The customer demanded to return money for the delivered goods, claiming the goods were of poor quality. The court did not satisfy that demand, explaining that the customer did not comply with the agreed acceptance terms by failing to provide evidence of inadequate quality of the goods. SACRF and other courts also came to similar conclusions.
Document: Decision of the Urals District Court of Arbitration on case No. А50-21822/2015 dated 17 August 2016
The goods acceptance condition is a complex array of rights and liabilities of the parties, related to goods acceptance, inspection and check for compliance with the terms and conditions of the contract.
Most of lawsuits regarding the contract are associated with goods acceptance. The agreed version of the acceptance procedure is critically important both for the supplier and the customer. The reason is, when considering the customer’s stated claims associated with the supplier’s failure to meet the terms and conditions of the contract concerning quantity, quality, range, set and completeness of goods or concerning containers and packages, the court will necessarily establish whether the goods were accepted properly and whether it was possible to detect shortcomings of the goods within the acceptance period.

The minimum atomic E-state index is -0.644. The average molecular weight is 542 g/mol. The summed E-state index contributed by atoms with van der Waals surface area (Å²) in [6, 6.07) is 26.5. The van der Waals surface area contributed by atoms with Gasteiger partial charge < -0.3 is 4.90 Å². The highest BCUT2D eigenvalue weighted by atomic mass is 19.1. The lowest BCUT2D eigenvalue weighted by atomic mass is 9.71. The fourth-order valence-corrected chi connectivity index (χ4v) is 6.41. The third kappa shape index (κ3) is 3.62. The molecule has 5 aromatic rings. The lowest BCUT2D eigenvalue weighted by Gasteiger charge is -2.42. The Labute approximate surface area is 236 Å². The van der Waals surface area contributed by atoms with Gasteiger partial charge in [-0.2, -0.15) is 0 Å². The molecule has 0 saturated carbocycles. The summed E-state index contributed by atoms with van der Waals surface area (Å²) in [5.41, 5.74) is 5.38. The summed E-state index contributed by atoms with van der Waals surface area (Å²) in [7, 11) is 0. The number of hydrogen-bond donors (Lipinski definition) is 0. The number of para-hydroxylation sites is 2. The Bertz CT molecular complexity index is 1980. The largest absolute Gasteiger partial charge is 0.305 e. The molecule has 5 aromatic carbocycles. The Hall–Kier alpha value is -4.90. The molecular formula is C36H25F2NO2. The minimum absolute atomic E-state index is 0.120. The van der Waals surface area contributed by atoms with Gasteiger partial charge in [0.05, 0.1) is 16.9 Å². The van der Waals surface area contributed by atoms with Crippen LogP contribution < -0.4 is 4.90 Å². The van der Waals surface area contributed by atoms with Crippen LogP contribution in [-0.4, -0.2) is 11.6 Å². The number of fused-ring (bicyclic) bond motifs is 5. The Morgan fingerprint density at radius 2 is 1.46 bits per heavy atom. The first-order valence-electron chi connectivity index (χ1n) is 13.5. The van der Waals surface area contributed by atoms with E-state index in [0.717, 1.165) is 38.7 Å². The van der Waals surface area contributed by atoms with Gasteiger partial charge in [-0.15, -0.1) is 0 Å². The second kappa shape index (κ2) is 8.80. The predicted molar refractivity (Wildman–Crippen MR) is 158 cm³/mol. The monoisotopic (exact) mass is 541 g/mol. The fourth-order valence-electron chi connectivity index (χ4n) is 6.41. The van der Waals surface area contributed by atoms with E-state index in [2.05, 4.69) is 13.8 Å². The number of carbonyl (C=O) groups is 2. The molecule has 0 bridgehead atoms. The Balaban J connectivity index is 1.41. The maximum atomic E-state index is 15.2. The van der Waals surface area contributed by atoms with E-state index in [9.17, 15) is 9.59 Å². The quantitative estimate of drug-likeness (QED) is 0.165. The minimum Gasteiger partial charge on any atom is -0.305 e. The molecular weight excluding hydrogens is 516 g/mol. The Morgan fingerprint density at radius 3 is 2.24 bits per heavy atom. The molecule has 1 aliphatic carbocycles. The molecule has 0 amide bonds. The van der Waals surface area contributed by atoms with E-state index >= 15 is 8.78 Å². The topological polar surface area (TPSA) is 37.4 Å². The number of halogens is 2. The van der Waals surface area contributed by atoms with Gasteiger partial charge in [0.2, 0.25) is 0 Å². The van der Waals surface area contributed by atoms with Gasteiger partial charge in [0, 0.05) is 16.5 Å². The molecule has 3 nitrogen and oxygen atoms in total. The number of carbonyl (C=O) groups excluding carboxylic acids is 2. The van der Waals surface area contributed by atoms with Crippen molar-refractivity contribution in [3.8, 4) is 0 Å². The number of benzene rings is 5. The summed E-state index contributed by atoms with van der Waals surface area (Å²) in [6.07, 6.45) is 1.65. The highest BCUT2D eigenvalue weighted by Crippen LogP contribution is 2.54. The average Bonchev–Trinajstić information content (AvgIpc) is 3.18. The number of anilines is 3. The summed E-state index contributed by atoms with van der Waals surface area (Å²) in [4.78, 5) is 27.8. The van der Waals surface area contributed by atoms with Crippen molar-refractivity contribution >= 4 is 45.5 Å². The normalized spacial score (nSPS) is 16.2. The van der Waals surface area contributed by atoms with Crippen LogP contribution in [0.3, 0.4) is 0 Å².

The procedure includes:
– customer’s actions necessary to accept and unload goods (cl. 2, Art. 484 and cl. 1, Art. 513 of CCRF);
– inspection and check of goods for compliance with the terms and conditions of the contract concerning quantity, quality, range and other characteristics (cl. 2, Art. 513 of CCRF);
– lodging claims to the supplier regarding noncompliance of goods with the terms and conditions of the contract (cl. 1 and 2, Art. 483 of CCRF);
Specific procedures, deadlines, acceptance document drawing up procedure and other issues are left to the discretion of the parties. Therefore, in order to finalise the acceptance procedure, the parties must identify the methods and procedures they will apply.